Factories Support Commercial Activity, Provide Wages for Families in Syria’s Jazira

This report by Jindar Abdulqader was published by North Press Agency on 26 October, 2020

The Judi factory for producing bulgur in Qamishli, northeast Syria, secures job opportunities for male and female workers in the area, and secures the basic needs for food production in northeast Syria in cooperation with the region’s other factories.

The factory entered into service in 2008, and had about 75 workers.

Fatma Ali, from Qamishli, said that she worked as a warehouse keeper and a supervisor in the packing section. She, along with six other workers, makes 1,200 Syrian pounds (SYP) for each ton of bulgur she packs.

The packing workers’ daily wage is no less than 5,000 SYP, and if they overload trucks, their daily wage is no less than 9,000 SYP, Ali added.

They work for eight hours; many are forced to work to secure their families’ needs, according to Ali.

There are about 450 factories in the Jazira region, most of which produce foodstuffs, candies, hosing, chips, bulgur, and legumes, in addition to factories which pack cleaning materials, according to the Economic Committee in the Hasakah Region.

Over the past decade, many factories have opened in the areas of the Autonomous Administration of North East Syria (AANES), which is considered relatively stable compared to other parts of Syria, in addition to the existence of dynamic commercial activity there.

These factories provide job opportunities for thousands of people to be able to secure their basic necessities in the light of the deteriorating living conditions.

Maryam Ali, a worker in the factory, said that she made 100,000 SYP per month working roasting vermicelli in order to help her father to provide for his family of eight.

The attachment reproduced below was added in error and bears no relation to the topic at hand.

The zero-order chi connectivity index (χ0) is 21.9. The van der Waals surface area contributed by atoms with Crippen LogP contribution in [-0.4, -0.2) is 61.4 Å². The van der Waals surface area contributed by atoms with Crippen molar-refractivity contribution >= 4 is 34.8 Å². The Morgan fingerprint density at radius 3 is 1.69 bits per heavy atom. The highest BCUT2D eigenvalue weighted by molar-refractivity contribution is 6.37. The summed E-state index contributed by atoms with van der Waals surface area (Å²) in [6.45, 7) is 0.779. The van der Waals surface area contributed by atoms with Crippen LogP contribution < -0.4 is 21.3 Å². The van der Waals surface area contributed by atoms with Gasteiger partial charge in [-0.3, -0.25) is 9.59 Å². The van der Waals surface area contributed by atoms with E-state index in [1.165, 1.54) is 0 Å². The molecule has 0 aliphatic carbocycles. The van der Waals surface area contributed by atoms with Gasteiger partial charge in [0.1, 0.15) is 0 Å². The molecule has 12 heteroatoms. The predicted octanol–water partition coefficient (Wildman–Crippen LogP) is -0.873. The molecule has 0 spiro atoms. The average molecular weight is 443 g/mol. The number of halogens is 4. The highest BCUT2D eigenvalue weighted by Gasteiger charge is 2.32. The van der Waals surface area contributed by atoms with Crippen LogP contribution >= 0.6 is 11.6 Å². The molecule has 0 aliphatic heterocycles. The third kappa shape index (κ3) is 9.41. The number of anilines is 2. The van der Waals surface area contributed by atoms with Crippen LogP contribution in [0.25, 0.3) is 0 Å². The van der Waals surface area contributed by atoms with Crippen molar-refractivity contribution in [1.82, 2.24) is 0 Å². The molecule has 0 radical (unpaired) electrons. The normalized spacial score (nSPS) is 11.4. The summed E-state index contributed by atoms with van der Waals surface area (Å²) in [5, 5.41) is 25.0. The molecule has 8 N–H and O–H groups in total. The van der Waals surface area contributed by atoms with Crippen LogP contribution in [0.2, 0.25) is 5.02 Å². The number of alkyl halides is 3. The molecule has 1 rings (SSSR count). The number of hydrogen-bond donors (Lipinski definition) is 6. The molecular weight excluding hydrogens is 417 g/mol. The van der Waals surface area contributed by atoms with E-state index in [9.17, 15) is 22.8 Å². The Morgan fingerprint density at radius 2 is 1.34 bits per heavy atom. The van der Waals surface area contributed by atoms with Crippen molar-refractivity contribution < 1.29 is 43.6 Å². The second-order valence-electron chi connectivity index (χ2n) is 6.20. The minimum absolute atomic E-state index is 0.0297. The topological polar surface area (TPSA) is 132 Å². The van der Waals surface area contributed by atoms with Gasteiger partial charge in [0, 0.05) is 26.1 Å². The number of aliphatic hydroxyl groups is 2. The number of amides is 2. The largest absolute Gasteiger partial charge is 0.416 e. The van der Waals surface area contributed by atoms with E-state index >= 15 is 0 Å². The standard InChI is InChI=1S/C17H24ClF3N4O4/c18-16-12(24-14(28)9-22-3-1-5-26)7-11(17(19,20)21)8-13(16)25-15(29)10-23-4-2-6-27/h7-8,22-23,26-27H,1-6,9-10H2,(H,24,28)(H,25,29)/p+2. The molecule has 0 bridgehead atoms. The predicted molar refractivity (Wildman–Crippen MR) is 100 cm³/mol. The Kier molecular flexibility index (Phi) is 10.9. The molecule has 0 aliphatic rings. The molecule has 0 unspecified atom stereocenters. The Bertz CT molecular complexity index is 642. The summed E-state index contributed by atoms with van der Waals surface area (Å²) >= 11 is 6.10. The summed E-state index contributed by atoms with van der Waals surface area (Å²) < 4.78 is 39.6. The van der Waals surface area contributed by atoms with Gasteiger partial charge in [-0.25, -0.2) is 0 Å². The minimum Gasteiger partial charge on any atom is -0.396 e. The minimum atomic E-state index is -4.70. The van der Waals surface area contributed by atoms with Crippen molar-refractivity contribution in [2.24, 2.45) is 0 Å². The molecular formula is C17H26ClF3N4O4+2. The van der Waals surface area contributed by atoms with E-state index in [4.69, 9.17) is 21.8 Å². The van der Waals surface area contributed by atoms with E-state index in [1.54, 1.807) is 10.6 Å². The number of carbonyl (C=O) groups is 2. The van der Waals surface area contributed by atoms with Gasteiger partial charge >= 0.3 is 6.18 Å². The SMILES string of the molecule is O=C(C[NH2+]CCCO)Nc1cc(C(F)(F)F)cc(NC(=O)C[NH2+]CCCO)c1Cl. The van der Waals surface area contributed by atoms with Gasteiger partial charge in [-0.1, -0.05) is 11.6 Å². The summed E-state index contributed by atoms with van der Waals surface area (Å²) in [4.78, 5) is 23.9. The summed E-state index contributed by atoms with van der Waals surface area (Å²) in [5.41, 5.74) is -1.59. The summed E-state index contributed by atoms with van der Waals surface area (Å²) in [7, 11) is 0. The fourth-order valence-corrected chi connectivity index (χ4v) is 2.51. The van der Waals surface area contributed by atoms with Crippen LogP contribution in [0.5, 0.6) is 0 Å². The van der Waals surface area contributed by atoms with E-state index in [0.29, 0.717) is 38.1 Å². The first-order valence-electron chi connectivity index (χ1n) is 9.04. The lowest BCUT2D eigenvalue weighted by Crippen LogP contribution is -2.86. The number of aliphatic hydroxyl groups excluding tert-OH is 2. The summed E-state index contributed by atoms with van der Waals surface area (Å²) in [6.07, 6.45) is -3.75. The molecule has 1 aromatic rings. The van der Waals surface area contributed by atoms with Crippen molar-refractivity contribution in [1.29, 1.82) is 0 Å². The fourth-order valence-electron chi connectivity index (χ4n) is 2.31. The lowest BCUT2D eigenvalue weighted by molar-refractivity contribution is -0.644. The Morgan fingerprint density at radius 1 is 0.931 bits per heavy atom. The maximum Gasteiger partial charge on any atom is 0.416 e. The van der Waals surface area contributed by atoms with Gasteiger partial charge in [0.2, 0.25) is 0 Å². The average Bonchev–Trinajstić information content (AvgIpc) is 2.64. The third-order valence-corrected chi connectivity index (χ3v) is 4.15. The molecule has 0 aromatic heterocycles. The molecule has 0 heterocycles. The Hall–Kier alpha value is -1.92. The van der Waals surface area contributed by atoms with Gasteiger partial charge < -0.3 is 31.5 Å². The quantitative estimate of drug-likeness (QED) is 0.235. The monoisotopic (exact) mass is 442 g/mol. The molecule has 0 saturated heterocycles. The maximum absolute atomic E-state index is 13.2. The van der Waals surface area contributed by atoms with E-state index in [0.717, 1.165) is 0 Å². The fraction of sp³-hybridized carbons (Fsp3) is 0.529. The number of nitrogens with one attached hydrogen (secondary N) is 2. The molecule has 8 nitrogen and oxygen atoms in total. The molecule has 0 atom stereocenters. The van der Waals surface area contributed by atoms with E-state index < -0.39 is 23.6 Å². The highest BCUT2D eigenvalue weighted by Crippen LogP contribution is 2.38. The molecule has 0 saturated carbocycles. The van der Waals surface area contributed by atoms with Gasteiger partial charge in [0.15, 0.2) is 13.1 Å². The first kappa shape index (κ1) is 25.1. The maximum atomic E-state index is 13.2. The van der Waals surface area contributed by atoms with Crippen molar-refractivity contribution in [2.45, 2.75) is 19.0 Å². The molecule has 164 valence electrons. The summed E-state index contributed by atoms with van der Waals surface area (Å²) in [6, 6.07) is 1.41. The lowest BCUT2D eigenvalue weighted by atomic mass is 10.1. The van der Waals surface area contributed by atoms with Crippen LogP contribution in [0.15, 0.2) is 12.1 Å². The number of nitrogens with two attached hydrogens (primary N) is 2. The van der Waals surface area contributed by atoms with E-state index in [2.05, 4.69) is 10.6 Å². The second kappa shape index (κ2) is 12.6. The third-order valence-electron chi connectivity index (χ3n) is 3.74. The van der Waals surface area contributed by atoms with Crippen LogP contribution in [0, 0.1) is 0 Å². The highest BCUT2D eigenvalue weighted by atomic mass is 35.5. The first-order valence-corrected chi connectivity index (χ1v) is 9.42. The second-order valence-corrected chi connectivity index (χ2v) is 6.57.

She works from 8 AM until 4 PM, and she is happy to be able to help her family.

Additionally, the Judi factory produces about 35 tons of bulgur per day, and fodder to support livestock.

There are three factories for producing bulgur and two factories for producing vermicelli and packing imported bulgur, according to the Economic Committee in the Hasakah Region.

About 60% of the production was coarse bulgur that was exported and sold in the Syrian interior, Salam Ismail, Managing Director of the Judi factory, said to North Press.

They faced several difficulties before and after the Syrian war. Turkish products rivalled theirs because the Turkish government supported its industrial productions and this was not available in Syria, he added.

The factory is facing difficulty in securing flour, which is mixed with the bulgur to produce vermicelli.

The most difficult obstacles were to secure maintenance parts from Turkey, especially as most machines were made in Turkey, in addition to the high costs of repairing malfunctioning equipment, according to supervisors.

Additionally, they faced difficulties regarding exporting coarse bulgur to the interior due to the closure that was imposed by the Fourth Legion that was stationed at Tabqa crossing between the Autonomous Administration-held areas and Syrian-government-held areas, let alone the fines that the checkpoints imposed on trucks, which increased the costs of goods.